Thai FoodBy David Thompson
Season 2 Episode 23
Australian restaurateur David Thompson's 637-page tome discusses the history of Thailand, its cuisine and people, and the robustly-flavoured ingredients. The cookbook promises straightforward, authentic Thai meals. We go on a culinary adventure to find out if the recipes are straightforward enough for a couple of regular at-home chefs like us.
|Chapters-Indigo Amazon.ca||Amazon.com Barnes & Noble|
I was intimidated by this cookbook at first. It goes far beyond just recipes with an incredible amount of information on Thailand’s history, the evolution of Thai cuisine, ingredients, how to shop for them, and how to use them, not to mention utensils you’ll need in your kitchen. It even has an entire chapter on rice. That’s a lot of information.
The challenge with this cookbook comes early in that you need to familiarize yourself with some of the more exotic (to us North Americans) ingredients. You have to find out where to buy them, what they look like, and how to spot freshness.
At home I tried a hot prawn soup, a green curry, a minced pork recipe, and this amazing fried rice with crab. For the most part I found the recipes easy to follow. I do think that sometimes the author could provide more instruction. I had to do a couple recipes more than once to get it right, but they weren’t that difficult. It’s really about familiarizing yourself with the ingredients. I think that’s the biggest hurdle with this book.
The book could be improved with more instructions for the basic techniques, like making curry paste, “cracking” coconut milk, and that sort of thing. For example, he says that cracking the coconut cream is the most important part of one recipe, yet the instructions on how to do it are only about two lines long.
This book aims to give readers the basics of Thai cooking, ingredients, and the utensils needed, and I think it delivers on that promise. It’s not a perfect book, but it does teach you to think for yourself, which in my opinion is the sign of a great book. I give Thai Food my stamp of approval.
Australian chef David Thompson has compiled a monolith of a book about this exotic cuisine of Thailand. It’s 673 pages long and covers everything from ingredients to culture to the history of Thailand and its people. It’s interesting, but I’m not sure it’s all completely necessary in a cookbook.
There’s quite a good balance of complicated and simpler recipes. You can guess which ones I gravitated towards! At home I made chicken and lemongrass soup, a stir-fried asparagus, coconut rice, a stir-fry beef dish and a curry dish. Some turned out really well and some not so well. I didn’t have a lot of luck with the curry at home. My favourite dishes were the stir-fry asparagus and the stir-fry beef: simple to make and really tasty.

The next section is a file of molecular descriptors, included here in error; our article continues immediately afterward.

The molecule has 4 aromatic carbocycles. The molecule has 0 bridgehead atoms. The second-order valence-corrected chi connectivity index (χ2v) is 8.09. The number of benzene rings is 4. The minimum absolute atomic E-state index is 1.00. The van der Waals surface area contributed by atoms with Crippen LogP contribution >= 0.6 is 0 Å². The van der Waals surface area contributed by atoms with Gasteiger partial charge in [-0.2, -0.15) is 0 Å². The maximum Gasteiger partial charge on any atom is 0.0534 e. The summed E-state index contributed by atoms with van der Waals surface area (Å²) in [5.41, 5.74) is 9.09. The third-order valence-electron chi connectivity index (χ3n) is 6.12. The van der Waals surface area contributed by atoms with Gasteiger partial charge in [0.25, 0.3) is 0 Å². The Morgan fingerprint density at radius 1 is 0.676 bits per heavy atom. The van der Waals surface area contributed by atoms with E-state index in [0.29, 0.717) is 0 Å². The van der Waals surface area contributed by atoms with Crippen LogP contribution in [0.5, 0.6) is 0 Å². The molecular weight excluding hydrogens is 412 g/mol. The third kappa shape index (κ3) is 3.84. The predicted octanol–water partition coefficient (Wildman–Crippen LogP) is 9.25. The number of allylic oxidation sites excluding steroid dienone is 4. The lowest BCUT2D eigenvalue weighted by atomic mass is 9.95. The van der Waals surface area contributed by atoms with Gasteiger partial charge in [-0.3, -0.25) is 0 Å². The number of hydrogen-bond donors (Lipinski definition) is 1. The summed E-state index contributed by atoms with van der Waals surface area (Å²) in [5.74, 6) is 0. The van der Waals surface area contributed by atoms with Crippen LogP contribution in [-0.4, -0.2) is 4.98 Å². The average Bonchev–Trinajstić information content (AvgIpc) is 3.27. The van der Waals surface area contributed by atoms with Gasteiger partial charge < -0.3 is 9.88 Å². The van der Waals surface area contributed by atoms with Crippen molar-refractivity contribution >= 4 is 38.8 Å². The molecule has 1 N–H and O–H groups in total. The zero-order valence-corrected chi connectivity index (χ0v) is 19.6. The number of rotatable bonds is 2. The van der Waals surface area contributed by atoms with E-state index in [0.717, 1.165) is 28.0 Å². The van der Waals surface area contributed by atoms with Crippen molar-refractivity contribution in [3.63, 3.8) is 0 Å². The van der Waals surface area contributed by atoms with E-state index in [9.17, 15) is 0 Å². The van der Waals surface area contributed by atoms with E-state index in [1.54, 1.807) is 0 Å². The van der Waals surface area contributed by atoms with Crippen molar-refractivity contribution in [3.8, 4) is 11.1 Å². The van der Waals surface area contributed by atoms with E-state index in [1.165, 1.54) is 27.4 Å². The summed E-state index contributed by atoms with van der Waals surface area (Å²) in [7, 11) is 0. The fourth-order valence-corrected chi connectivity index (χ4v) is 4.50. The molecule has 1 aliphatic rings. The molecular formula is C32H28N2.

I really felt that some of these recipes could use more instruction. We still don’t know how to “crack” coconut cream! Also, I had a lot of problems with some of the recipes’ ingredient lists. For example, one recipe called for long red peppers or long green peppers. What kind of long red or green peppers? It makes a big difference to a dish if you don’t use the right chilli pepper.
I thought about 2/3 of the things that I made out of this cookbook were quite tasty, but ultimately it was a little bit overwhelming. The author talks about doing things perfectly, with only the best ingredients. If you’re not a very experienced chef, words like that are almost paralyzing.
I wanted “Thai Food” to be more of a cookbook and less of a textbook on Thai culture, history and cuisine. I wanted it to teach me more about how to cook these recipes, because some of them are complicated and it’s easy to go astray. For those reasons, I don’t give this cookbook my stamp of approval.
Does this cookbook earn the A&K Stamp of Approval?
A split decision. If you know the basics of Thai cooking, this cookbook might be a good addition to your shelf. If you’re looking for a step-by-step introduction to Thai cuisine, look for a more basic cookbook to start with first.
Our Guest Chef
Our guest for this episode was the late Chef Brian Marchesi, one of Vancouver’s top Thai chefs. Formerly a chef at the Four Seasons, Brian settled in Vancouver to open his own restaurant, Chada Thai Fine Cuisine, where he created a menu that combines traditional Thai cuisine with European flair.
Chef Marchesi brought a Thai beer, Singha Lager ($12/6 bottles), to enjoy with our menu. Chilled beer goes well with Thai food because it stands up well to spice. And the bubbles in the beer counterbalance the oils in the food to help refresh the palate.
Balconi Floral Design Studio.